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The Activity Director's Office
Current Activities in Longterm Care
Kate Lynch, Editor
Music: "On the Sunny Side of the Street" furnished by Heart and Soul Music "Providing Quality Music for Nursing Homes"
The following is a brief summary of much longer articles from our recent issue about an area
that's of huge interest in the AD profession: the new Activities Guidelines and Psychosocial
Outcomes.
Subscribers can read the entire articles in our current issue. And there's more to come, including
several articles about what may be required with the new guidelines from well-known
consultants, plus early readings on what's being expected with the initial surveys.

Senator wants tougher nursing home surveys, compliance
enforcement
Two reports critical of CMS enforcement:
Will this have an impact on the new CMS activities surveyor guidelines?
(Reprinted from Current Activities in Longterm Care, July/August 06)


Sen. Chuck Grassley (R. Ia.) has some ideas that may help clarify the situation.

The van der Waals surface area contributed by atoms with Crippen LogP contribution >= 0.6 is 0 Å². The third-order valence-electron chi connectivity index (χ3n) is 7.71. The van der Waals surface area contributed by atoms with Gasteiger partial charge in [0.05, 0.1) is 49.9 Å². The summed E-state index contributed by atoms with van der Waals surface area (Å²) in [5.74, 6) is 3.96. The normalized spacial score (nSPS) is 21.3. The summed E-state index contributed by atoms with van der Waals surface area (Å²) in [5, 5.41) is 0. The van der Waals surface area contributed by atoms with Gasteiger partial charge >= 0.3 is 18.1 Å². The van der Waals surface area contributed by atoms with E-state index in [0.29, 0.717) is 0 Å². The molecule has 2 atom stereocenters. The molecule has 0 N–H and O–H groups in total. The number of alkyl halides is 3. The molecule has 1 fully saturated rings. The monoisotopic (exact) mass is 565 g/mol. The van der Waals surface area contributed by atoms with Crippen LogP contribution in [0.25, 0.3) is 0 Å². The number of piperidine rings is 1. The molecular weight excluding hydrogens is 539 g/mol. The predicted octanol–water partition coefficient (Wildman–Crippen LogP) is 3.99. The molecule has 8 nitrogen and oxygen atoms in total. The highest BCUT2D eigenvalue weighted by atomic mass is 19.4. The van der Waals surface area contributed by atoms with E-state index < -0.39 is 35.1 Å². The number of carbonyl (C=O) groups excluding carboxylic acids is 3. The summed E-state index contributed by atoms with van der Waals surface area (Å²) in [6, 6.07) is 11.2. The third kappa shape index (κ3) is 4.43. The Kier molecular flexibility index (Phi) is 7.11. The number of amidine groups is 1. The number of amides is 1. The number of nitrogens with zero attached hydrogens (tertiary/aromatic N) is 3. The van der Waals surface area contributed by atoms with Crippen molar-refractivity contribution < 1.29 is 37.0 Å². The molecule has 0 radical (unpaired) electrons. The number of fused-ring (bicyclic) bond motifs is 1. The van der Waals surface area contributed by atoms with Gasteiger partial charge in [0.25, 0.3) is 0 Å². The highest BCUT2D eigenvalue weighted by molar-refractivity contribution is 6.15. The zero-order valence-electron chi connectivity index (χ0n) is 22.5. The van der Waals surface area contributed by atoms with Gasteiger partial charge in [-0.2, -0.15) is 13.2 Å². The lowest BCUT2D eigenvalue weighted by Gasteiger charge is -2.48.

Grassley is clearly very unhappy, in general, with the way nursing home compliance surveys are
being conducted.
And he recently wrote a letter to the Centers for Medicare and Medicaid Services (CMS)
strongly suggesting that they need to toughen their surveys,  and increase enforcement of
guidelines.
And when Sen. Grassley speaks, the CMS will most likely listen.              
Reason: He’s chairman of the Senate Committee on Finance… one of the most powerful
positions in Congress, and is the person who sits on the purse strings of many agencies,
including the CMS.

Questionable surveys
And he’s not at all happy with the findings in a recent General Accounting Office (GAO) report on
nursing home conditions, surveys and compliance.

In his letter to the CMS, Grassley mentioned several items in that report that he was not at all
happy about.

For example, Grassley told about one instance of a long-time surveyor reporting that often
the findings in surveyors’ reports are “toned down, and even removed by the state director of
long-term care.”  And that there is ongoing “tampering with surveyor reports.”
He also said there were “serious inconsistencies in the results of state surveys, the continual
understating of negative findings, and an imbalance in the effectiveness of CMS oversight
initiatives.”